THE ROSEWOOD WHISTLE
by Pat McDermott
Dusting Off the Whistles
When Ben walked Gemma home from the pub, she told him she would have liked to stay later, as she really loves the music. She described her family’s musical history and said she wished a bodhran player had joined the session. She loved the beat of the circular, hand-held Irish drum.
“And I wish they’d had a tin whistle or two. The whistles are my favorite. My father and uncle played them so well.”
* * * * *
A quick twist popped the top off the beer. The tip of Ben’s shoe hit the pedal on the trash can; the bottle cap vanished in the debris mounting inside. Andy usually took out the trash, but the job had fallen to Ben for the summer. For now, it could wait. Beer in hand, he left the kitchen and retreated to his bedroom.
The original marble hearth still dominated the room, but the furniture Tina had picked out was long gone. After she died, his mother and sister had bullied him into replacing it. A new bedroom would help him get over his grief, they’d said. He hadn’t needed new furniture for that, though he hadn’t said so. No need to speak ill of the dead. He’d let them pick out the mahogany bedroom set, and they’d dressed up the room with a dark blue bedspread and matching curtains. After all these years, the curtains had faded. He didn’t care. He didn’t entertain in here, after all.
And why was he thinking that? He had never violated his home by bringing a woman here, not with the kids in the house.
But the kids are grown…
Go-Go, the orange cat Maura had adopted from the animal shelter last summer, lay between the pillows, which she’d rearranged to her liking. Though he wouldn’t admit it, Ben liked Go-Go. He said hello, and she yawned, stretched her front paws, and got on with her nap. Accustomed to her feline indifference, he gulped a mouthful of beer and set the bottle on the night stand.
The big armoire loomed before him. His feet seemed stuck to the carpet, but he willed them to move. The ache in his heart grew with each step. He opened the bottom drawer and ruffled through blankets he never used until he found the old red towel.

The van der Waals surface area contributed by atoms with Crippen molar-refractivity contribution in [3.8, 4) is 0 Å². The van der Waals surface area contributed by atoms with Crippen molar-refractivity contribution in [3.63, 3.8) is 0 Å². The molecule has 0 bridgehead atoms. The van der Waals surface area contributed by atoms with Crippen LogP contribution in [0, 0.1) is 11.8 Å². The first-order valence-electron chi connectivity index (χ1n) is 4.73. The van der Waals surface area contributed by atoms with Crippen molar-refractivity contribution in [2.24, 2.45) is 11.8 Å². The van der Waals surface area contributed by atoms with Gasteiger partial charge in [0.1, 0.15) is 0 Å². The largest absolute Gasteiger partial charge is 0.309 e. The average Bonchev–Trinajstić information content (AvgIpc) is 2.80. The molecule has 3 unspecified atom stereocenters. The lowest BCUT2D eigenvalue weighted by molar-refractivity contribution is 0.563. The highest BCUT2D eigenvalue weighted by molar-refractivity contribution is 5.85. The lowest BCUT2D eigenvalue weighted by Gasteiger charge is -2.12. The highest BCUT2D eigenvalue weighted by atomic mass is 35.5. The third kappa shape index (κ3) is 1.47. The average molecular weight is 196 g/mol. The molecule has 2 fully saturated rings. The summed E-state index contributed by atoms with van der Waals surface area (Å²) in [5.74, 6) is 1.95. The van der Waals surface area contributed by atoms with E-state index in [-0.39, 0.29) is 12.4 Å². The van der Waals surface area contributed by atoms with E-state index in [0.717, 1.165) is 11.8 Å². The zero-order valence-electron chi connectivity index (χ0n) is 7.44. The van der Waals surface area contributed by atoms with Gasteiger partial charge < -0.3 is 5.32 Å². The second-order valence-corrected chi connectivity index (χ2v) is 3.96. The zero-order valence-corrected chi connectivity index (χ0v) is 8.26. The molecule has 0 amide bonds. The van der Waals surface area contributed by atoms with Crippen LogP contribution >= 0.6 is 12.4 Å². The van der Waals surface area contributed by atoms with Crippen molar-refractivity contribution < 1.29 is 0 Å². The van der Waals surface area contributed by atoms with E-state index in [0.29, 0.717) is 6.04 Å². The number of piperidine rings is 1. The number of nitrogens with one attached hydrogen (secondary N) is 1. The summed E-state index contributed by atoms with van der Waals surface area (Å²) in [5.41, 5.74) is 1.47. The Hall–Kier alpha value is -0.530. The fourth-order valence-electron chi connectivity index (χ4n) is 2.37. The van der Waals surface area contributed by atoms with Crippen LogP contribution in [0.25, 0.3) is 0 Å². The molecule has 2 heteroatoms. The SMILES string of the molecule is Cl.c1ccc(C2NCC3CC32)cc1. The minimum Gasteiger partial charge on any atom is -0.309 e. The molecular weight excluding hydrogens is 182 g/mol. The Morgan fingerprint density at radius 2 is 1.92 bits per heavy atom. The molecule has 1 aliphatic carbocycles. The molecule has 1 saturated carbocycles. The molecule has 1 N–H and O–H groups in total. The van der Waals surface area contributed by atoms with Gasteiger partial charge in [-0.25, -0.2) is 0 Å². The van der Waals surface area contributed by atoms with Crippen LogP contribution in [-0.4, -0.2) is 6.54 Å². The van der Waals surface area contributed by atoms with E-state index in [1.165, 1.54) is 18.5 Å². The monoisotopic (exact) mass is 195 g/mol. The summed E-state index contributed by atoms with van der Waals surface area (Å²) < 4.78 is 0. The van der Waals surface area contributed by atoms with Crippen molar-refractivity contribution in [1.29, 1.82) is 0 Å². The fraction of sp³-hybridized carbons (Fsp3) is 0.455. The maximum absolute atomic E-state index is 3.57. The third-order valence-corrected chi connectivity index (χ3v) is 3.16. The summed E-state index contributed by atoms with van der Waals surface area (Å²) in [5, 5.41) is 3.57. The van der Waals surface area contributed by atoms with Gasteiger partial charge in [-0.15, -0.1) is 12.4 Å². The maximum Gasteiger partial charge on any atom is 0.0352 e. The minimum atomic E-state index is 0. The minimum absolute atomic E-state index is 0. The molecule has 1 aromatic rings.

His grandfather’s steady hands had often caressed the tattered terrycloth. Warmed by the memory, Ben brought the towel to the bed and unfolded it.
His whistles were inside. Would they forgive him for neglecting them?
He ran his fingers over the broken D, his grandfather’s best brass whistle, horribly maimed during one of Tina’s rabid tantrums. She couldn’t stand the noise, she said. As the ugly scene flooded back, he both hated and loved her all over again.
For years, he’d despised himself for failing to stand up to her when she ridiculed his passion for the music, even as she accused him of forgetting how to have fun. When she wasn’t home, he played for Andy and Maura, hoping they’d want to learn. They never did, but they’d loved hearing him play, as he’d loved hearing his grandfather play.
Ben picked up the C whistle, larger than the D, though his long fingers easily covered the extra ground. The metal felt cool in his hand, its black finish rusted in spots, the gold paint around its six holes worn. A few gold stripes adorned the bottom. At the top, a large gold oval contained black letters that spelled Clarke, the maker’s name, along with the whistle’s key, though he didn’t need to see it. Only the C was black; both the lengthy Bb and the second-hand D he’d bought to replace the broken whistle had green mouthpieces and brass-colored metal.
He laid the C on the bedspread and raised the D to his lips. His fingers settled over the holes, and he tried something simple, a tune he’d sung as a child. The first note came out as a high-pitched shriek. Go-Go bolted from the room.
Ben roared with laughter. “Now I know how to get rid of you, you bowser!”
He tried the tune again. Better this time. Closing his eyes, he summoned his grandfather’s gentle coaching.
Cover the holes and blow into the fipple, Ben. See what happens. Blow easy for low notes, harder for high. Play the scales till you get a good feel for the whistle. This is a D whistle. Most Irish tunes are in D.
Because D stands for dream, Ben. Dream when you play, and after a while you’ll see how it makes the music sound happy or sad. ’Tis a trick the fairies taught us, y’know.”
Ben’s inner vision streamed through his fingers. He imagined his grandfather nodding, approving, and then Gemma Keenan was smiling at him. The child’s song turned to a waltz, and he saw himself dancing with her. She reached for him when the next tune began, and he played to keep her in his arms.
"That was lovely, Dad. What made you take the old things out?”
He jumped and turned, and then he smiled, glad that his dark-haired, blue-eyed Maura looked more like his mother than hers.
“Only a whim,” he said. “Jimmy asked at the pub tonight when I’d be playing again.”
“He’s been asking you that for years.” She cocked her head, sending her long straight hair cascading over her shoulder. “Whatever made you do it, I’m glad. It’s grand to hear them again.”